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A New Hope: Science Offers a Solution to Pierce’s Disease in Grapes

Scientists at Texas A&M AgriLife Research have discovered a novel method of protecting grapevines from Pierce’s disease (PD). This disease is caused by a bacterium, Xylella fastidiosa subsp. fastidiosa, which resides in the xylem tissue of infected grapevines and is acquired and transmitted by xylem-feeding insects such as sharpshooters. Infected plants begin to show symptoms late in the growing season. Typical symptoms of PD include leaf scorch and “matchsticks,” or bare petioles left on canes. Scorched leaves characteristically have a yellow border that separates necrotic leaf margins from green, healthy tissue. Until now, infection was permanent and eventually caused the death of affected vines. 


Typical symptoms of Pierce’s disease in grapes; leaf scorch (left) and “matchsticks” or bare petioles.

Image 1. Typical symptoms of Pierce’s disease in grapes; leaf scorch (left) and “matchsticks” or bare petioles (right). Photos by Jack Kelly Clark, University of California, and Dr. Lisa Overall, Rogers State University, respectively.


The new technology, a bacteriophage (literally, “bacteria eater”), offers a sustainable and effective strategy for managing PD in affected vineyards. The bacteriophage is a virus that selectively targets and eliminates X. fastidiosa from infected tissues without harming the plant or other organisms. Bacteriophages are considered a promising alternative to traditional antibiotics for treating infections in humans, animals, and plants.


This new bactericide treatment has been approved for use in vineyards by the U.S. Environmental Protection Agency and is commercially available as XylPhi-PD™. The product is marketed by A&P Inphatec, LLC, a subsidiary of Otsuka Pharmaceutical Co., LLC, which partnered with Texas A&M to develop this new tool. XylPhi-PD is also approved for use in organic production by the Organic Materials Review Institute (OMRI). 


In a two-year study conducted at four sites in California, vines consistently treated with XylPhi-PD for two seasons resulted in a 57% decrease in PD infection compared to a non-treated control group of vines. In another 3-year study of healthy vines, treatment with the bactericide resulted in a 72% decrease in PD incidence, reduced disease severity, zero vine mortality, and increased yield compared to vines treated only with a buffer solution. These data demonstrate both a curative and preventive solution to PD provided by this product.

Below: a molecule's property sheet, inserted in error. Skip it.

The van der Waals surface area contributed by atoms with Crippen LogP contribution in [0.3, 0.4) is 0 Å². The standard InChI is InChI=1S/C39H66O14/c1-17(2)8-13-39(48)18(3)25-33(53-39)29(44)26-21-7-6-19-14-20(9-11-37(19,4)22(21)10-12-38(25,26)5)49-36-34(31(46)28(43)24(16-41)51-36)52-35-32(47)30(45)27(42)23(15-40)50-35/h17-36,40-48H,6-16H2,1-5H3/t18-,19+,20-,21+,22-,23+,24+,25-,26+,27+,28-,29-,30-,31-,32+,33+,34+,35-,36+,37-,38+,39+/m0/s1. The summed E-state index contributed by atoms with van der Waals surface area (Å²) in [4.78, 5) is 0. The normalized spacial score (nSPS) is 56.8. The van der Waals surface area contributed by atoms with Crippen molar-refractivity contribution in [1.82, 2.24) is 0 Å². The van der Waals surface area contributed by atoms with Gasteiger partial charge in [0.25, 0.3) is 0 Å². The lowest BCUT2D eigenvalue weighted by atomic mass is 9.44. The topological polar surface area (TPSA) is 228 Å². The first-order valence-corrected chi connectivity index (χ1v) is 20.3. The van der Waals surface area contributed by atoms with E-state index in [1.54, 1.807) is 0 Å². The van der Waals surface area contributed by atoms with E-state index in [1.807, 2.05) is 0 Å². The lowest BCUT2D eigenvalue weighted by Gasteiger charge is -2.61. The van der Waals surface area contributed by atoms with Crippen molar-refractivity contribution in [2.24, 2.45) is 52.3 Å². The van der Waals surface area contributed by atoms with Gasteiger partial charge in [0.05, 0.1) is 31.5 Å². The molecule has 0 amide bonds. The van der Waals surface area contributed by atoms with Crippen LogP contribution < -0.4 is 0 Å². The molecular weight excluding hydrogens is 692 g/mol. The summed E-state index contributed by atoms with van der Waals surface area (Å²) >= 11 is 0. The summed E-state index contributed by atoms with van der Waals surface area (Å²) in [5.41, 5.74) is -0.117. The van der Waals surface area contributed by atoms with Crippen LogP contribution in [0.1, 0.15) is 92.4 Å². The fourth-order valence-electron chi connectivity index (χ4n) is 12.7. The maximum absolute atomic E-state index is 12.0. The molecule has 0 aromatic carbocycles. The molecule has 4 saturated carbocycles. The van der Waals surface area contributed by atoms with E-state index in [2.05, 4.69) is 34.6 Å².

Treatment involves injecting the bacteriophage into plant tissue by a special device, the Pulse Xyleject™, specifically designed for use on grapevines to deliver a known dose of liquid under controlled pneumatic pressure. This technology offers several advantages over conventional PD management options. Because they are contained within the plant, bacteriophages are more environmentally sustainable than insecticide applications to manage insect vectors such as versute sharpshooter. In addition, these treatments should reduce the need to rogue out diseased vines. Thus, there is great potential for viticulturists to save money from costs related to treatment and loss of vines, while simultaneously increasing yield and extending the productive life of this valuable specialty crop.


NOTE: As of this writing, XylPhi-PD is not yet registered for use in Oklahoma viticulture. I have inquired with the Oklahoma Department of Agriculture, Food, and Forestry about its registration status.


Additional information about Pierce’s disease and its insect vectors can be found in the OCES Fact Sheet, EPP-7091: Insect Vectors of Pierce’s Disease in Oklahoma Vineyards.



Anonymous. 2021. Viticulture Tech Data Update. 2020 Field Trial Results: XylPhi-PD for Control of Pierce’s Disease. Available at: Accessed 6/10/21.


McCall, C. 2021. Texas A&M AgriLife Research develops bacteriophage treatment for Pierce’s disease. AgriLife Today. Available at: Accessed 6/10/21.     

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